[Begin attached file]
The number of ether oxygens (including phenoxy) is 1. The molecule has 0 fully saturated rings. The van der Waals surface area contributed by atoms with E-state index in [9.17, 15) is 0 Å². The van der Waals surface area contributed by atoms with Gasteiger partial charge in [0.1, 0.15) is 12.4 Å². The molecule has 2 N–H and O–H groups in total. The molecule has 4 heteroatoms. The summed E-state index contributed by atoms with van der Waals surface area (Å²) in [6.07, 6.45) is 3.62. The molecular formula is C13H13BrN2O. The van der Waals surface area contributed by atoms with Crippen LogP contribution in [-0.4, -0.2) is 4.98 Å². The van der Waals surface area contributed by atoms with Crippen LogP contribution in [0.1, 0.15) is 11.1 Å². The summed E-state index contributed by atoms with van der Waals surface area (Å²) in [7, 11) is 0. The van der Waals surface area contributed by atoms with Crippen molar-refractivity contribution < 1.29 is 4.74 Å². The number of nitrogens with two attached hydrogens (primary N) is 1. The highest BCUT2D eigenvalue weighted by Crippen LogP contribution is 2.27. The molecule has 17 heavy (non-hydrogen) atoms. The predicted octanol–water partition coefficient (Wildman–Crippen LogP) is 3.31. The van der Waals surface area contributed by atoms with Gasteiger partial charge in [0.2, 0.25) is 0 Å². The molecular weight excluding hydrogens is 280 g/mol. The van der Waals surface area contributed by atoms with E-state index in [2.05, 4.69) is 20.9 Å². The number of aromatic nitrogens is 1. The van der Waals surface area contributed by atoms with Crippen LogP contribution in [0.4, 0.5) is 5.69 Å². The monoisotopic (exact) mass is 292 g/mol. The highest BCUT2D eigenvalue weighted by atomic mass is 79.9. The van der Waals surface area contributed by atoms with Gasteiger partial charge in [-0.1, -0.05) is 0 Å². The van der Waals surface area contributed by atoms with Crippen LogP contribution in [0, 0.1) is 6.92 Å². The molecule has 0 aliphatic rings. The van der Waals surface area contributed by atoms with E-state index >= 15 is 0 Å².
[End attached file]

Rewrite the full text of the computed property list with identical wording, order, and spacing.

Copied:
The number of ether oxygens (including phenoxy) is 1. The molecule has 0 fully saturated rings. The van der Waals surface area contributed by atoms with E-state index in [9.17, 15) is 0 Å². The van der Waals surface area contributed by atoms with Gasteiger partial charge in [0.1, 0.15) is 12.4 Å². The molecule has 2 N–H and O–H groups in total. The molecule has 4 heteroatoms. The summed E-state index contributed by atoms with van der Waals surface area (Å²) in [6.07, 6.45) is 3.62. The molecular formula is C13H13BrN2O. The van der Waals surface area contributed by atoms with Crippen LogP contribution in [-0.4, -0.2) is 4.98 Å². The van der Waals surface area contributed by atoms with Crippen LogP contribution in [0.1, 0.15) is 11.1 Å². The summed E-state index contributed by atoms with van der Waals surface area (Å²) in [7, 11) is 0. The van der Waals surface area contributed by atoms with Crippen molar-refractivity contribution < 1.29 is 4.74 Å². The number of nitrogens with two attached hydrogens (primary N) is 1. The highest BCUT2D eigenvalue weighted by Crippen LogP contribution is 2.27. The molecule has 17 heavy (non-hydrogen) atoms. The predicted octanol–water partition coefficient (Wildman–Crippen LogP) is 3.31. The van der Waals surface area contributed by atoms with Gasteiger partial charge in [0.2, 0.25) is 0 Å². The molecular weight excluding hydrogens is 280 g/mol. The van der Waals surface area contributed by atoms with E-state index in [2.05, 4.69) is 20.9 Å². The number of aromatic nitrogens is 1. The van der Waals surface area contributed by atoms with Crippen LogP contribution in [0.4, 0.5) is 5.69 Å². The monoisotopic (exact) mass is 292 g/mol. The highest BCUT2D eigenvalue weighted by atomic mass is 79.9. The van der Waals surface area contributed by atoms with Gasteiger partial charge in [-0.1, -0.05) is 0 Å². The van der Waals surface area contributed by atoms with Crippen LogP contribution in [0, 0.1) is 6.92 Å². The molecule has 0 aliphatic rings. The van der Waals surface area contributed by atoms with E-state index >= 15 is 0 Å².